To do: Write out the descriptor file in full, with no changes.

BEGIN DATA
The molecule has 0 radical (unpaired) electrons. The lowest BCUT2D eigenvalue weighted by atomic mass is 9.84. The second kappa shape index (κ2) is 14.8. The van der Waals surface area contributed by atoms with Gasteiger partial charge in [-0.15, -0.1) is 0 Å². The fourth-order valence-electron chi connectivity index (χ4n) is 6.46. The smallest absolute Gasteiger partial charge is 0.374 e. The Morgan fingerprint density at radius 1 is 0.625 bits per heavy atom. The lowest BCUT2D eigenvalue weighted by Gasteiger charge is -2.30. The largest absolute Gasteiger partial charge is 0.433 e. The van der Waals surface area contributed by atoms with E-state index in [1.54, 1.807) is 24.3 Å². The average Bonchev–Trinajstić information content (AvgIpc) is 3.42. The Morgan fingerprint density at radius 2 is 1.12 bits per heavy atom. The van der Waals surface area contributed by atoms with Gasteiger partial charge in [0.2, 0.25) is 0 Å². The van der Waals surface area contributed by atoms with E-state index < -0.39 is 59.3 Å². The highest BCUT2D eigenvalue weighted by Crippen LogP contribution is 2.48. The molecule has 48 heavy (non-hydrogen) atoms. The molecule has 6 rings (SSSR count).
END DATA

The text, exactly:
The molecule has 0 radical (unpaired) electrons. The lowest BCUT2D eigenvalue weighted by atomic mass is 9.84. The second kappa shape index (κ2) is 14.8. The van der Waals surface area contributed by atoms with Gasteiger partial charge in [-0.15, -0.1) is 0 Å². The fourth-order valence-electron chi connectivity index (χ4n) is 6.46. The smallest absolute Gasteiger partial charge is 0.374 e. The Morgan fingerprint density at radius 1 is 0.625 bits per heavy atom. The lowest BCUT2D eigenvalue weighted by Gasteiger charge is -2.30. The largest absolute Gasteiger partial charge is 0.433 e. The van der Waals surface area contributed by atoms with E-state index in [1.54, 1.807) is 24.3 Å². The average Bonchev–Trinajstić information content (AvgIpc) is 3.42. The Morgan fingerprint density at radius 2 is 1.12 bits per heavy atom. The van der Waals surface area contributed by atoms with Gasteiger partial charge in [0.2, 0.25) is 0 Å². The van der Waals surface area contributed by atoms with E-state index < -0.39 is 59.3 Å². The highest BCUT2D eigenvalue weighted by Crippen LogP contribution is 2.48. The molecule has 48 heavy (non-hydrogen) atoms. The molecule has 6 rings (SSSR count).